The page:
Appeal from the Order of the Unemployment Compensation Board of Review in the case of In Re: Claim of Richard L. Carroll, No. B-197475.
Daniel L. Carn, Carn & Vaughn, for petitioner.
Steven J. Neary, Associate Counsel, with him Richard L. Cole, Jr., Chief Counsel, for respondent.
Judges Rogers, Craig and MacPhail, sitting as a panel of three. Opinion by Judge MacPhail.
Richard Carroll (Claimant) brings this appeal from a determination of the Unemployment Compensation Board of Review (Board) which denied Claimant unemployment compensation benefits based on a determination that Claimant had voluntarily terminated his employment without cause of a necessitous and compelling nature. Section 402(b) of the Unemployment Compensation Law, Act of December 5, 1936, Second Ex. Sess., P.L. (1937) 2897, as amended, 43 P.S. § 802(b).
Claimant's primary contention is that he justifiably terminated his employment for reasons of health.*fn1 In order to sustain a determination of cause of a necessitous and compelling nature justifying a voluntary termination based upon health, a claimant must (1) introduce competent testimony that at the time of termination adequate health reasons existed to justify termination, (2) inform the employer of the health problems, and (3) specifically request the employer to transfer him to a more suitable position. Deiss v. Page 64} Unemployment Compensation Board of Review, 475 Pa. 547, 381 A.2d 132 (1977). The Board here found that the Claimant failed to meet his burden*fn2 of proving either the first or third requirements of Deiss.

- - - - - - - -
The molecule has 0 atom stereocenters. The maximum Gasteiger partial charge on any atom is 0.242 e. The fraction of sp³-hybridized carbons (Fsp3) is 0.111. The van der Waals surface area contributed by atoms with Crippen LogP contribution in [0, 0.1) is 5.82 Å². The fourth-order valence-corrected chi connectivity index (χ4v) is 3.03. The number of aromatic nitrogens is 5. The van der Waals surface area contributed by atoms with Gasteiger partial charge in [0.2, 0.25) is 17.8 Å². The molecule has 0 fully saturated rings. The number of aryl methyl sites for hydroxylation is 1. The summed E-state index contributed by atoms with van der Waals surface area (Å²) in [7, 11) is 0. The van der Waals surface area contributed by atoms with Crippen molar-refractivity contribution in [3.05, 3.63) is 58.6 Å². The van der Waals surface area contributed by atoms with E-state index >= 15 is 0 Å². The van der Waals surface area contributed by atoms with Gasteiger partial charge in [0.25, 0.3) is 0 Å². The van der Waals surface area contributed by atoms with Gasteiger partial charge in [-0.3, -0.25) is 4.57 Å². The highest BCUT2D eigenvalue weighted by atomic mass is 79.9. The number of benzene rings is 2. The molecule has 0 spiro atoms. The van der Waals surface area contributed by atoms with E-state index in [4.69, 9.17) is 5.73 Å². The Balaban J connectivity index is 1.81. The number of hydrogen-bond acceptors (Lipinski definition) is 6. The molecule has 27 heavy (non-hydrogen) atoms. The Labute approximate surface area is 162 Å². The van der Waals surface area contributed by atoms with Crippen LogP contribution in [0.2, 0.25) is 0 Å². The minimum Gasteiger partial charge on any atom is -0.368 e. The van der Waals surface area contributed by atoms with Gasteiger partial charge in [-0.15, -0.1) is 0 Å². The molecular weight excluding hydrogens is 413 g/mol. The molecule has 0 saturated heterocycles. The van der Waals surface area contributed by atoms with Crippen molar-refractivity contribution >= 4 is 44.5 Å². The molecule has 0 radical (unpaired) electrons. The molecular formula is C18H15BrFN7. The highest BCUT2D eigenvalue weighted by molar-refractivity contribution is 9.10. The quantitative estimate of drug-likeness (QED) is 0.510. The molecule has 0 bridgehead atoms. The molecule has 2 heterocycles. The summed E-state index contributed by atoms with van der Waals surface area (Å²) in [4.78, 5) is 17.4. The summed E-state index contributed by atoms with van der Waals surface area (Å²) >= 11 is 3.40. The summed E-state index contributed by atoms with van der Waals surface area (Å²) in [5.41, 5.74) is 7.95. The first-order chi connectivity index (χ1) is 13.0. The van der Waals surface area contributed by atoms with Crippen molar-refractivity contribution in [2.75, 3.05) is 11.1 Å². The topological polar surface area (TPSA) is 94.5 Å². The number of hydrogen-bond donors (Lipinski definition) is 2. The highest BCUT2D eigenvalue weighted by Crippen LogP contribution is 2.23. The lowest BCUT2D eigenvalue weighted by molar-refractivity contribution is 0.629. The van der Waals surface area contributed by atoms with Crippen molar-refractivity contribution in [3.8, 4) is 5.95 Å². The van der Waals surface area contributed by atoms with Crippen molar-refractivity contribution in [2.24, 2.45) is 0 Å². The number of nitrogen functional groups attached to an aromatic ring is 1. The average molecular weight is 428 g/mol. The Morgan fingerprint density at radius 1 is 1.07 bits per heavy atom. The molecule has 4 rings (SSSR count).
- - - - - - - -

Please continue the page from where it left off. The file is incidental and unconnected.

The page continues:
We have carefully examined the record in this case and have failed to find any corroborating medical evidence, either prior to or after termination, which would support Claimant's contention that at the time of termination his health precluded him from performing his assigned duties. See Coyle v. Unemployment Compensation Board of Review, 56 Pa. Commonwealth Ct. 170, 174, 424 A.2d 588, 590 (1981). The Claimant terminated his employment in August of 1980. He admits that he provided his employer with no evidence prior to termination from his physicians concerning his physical health. The medical evidence offered at the referee's hearing in the form of written reports from our four physicians falls short of meeting the test we first enunciated in Elshinnawy v. Unemployment Compensation Board of Review, 12 Pa. Commonwealth Ct. 597, 317 A.2d 332 (1974) that physicians' statements obtained after the termination of employment are of little evidentiary value unless the statements adequately explain and support the health reasons as they existed on the date of termination. In the instant case none of the reports admitted into evidence refer in any manner to Claimant's condition at the time of termination.*fn3 Thus, Claimant has failed to meet the first condition of Deiss and his claim for benefits on medical grounds must fail.*fn4
We have examined Claimant's other two contentions and find them to be without merit.*fn5 We shall therefore affirm the order of the Board.
The order of the Unemployment Compensation Board of Review, Decision No. B-197475, dated July 21, ...